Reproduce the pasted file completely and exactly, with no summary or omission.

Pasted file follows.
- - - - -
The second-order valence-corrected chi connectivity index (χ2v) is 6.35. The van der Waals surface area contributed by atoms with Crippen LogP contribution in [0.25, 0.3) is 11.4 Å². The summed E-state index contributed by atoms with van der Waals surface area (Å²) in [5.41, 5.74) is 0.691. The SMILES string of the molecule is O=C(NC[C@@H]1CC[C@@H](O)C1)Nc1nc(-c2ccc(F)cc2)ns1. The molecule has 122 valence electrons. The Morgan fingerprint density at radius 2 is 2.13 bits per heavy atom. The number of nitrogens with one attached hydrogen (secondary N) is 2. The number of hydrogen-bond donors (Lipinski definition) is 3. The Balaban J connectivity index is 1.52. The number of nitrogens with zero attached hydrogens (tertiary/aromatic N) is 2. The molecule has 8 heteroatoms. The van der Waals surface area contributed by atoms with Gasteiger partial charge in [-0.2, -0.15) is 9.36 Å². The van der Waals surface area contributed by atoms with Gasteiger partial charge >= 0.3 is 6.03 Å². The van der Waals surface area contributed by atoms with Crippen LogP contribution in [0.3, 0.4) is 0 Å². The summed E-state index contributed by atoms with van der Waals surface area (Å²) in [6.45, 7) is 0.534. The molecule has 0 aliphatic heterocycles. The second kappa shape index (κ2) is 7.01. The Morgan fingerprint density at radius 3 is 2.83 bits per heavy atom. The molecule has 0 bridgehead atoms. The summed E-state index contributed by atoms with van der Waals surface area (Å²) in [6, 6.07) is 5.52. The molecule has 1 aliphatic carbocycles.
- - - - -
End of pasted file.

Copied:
The second-order valence-corrected chi connectivity index (χ2v) is 6.35. The van der Waals surface area contributed by atoms with Crippen LogP contribution in [0.25, 0.3) is 11.4 Å². The summed E-state index contributed by atoms with van der Waals surface area (Å²) in [5.41, 5.74) is 0.691. The SMILES string of the molecule is O=C(NC[C@@H]1CC[C@@H](O)C1)Nc1nc(-c2ccc(F)cc2)ns1. The molecule has 122 valence electrons. The Morgan fingerprint density at radius 2 is 2.13 bits per heavy atom. The number of nitrogens with one attached hydrogen (secondary N) is 2. The number of hydrogen-bond donors (Lipinski definition) is 3. The Balaban J connectivity index is 1.52. The number of nitrogens with zero attached hydrogens (tertiary/aromatic N) is 2. The molecule has 8 heteroatoms. The van der Waals surface area contributed by atoms with Gasteiger partial charge in [-0.2, -0.15) is 9.36 Å². The van der Waals surface area contributed by atoms with Gasteiger partial charge >= 0.3 is 6.03 Å². The van der Waals surface area contributed by atoms with Crippen LogP contribution in [0.3, 0.4) is 0 Å². The summed E-state index contributed by atoms with van der Waals surface area (Å²) in [6.45, 7) is 0.534. The molecule has 0 aliphatic heterocycles. The second kappa shape index (κ2) is 7.01. The Morgan fingerprint density at radius 3 is 2.83 bits per heavy atom. The molecule has 0 bridgehead atoms. The summed E-state index contributed by atoms with van der Waals surface area (Å²) in [6, 6.07) is 5.52. The molecule has 1 aliphatic carbocycles.